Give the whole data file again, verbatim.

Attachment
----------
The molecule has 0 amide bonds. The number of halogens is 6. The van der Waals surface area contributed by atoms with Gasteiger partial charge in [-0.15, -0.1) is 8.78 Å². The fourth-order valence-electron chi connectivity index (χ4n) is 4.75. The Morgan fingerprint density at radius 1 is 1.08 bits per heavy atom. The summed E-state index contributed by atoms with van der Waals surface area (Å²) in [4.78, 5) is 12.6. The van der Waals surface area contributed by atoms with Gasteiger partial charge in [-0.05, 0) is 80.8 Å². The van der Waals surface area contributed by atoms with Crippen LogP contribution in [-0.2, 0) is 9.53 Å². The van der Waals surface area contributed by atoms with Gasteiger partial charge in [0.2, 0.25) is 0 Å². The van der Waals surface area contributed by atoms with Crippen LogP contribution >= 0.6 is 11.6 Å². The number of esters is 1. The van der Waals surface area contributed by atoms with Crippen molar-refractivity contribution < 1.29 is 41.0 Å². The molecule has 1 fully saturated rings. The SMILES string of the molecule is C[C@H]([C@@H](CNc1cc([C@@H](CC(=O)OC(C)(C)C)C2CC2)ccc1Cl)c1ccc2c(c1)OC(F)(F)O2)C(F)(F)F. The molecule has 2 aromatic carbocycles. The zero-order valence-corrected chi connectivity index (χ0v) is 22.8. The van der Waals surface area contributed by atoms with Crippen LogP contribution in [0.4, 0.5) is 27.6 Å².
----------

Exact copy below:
The molecule has 0 amide bonds. The number of halogens is 6. The van der Waals surface area contributed by atoms with Gasteiger partial charge in [-0.15, -0.1) is 8.78 Å². The fourth-order valence-electron chi connectivity index (χ4n) is 4.75. The Morgan fingerprint density at radius 1 is 1.08 bits per heavy atom. The summed E-state index contributed by atoms with van der Waals surface area (Å²) in [4.78, 5) is 12.6. The van der Waals surface area contributed by atoms with Gasteiger partial charge in [-0.05, 0) is 80.8 Å². The van der Waals surface area contributed by atoms with Crippen LogP contribution in [-0.2, 0) is 9.53 Å². The van der Waals surface area contributed by atoms with Gasteiger partial charge in [0.2, 0.25) is 0 Å². The van der Waals surface area contributed by atoms with Crippen LogP contribution >= 0.6 is 11.6 Å². The number of esters is 1. The van der Waals surface area contributed by atoms with Crippen molar-refractivity contribution < 1.29 is 41.0 Å². The molecule has 1 fully saturated rings. The SMILES string of the molecule is C[C@H]([C@@H](CNc1cc([C@@H](CC(=O)OC(C)(C)C)C2CC2)ccc1Cl)c1ccc2c(c1)OC(F)(F)O2)C(F)(F)F. The molecule has 2 aromatic carbocycles. The zero-order valence-corrected chi connectivity index (χ0v) is 22.8. The van der Waals surface area contributed by atoms with Crippen LogP contribution in [0.4, 0.5) is 27.6 Å².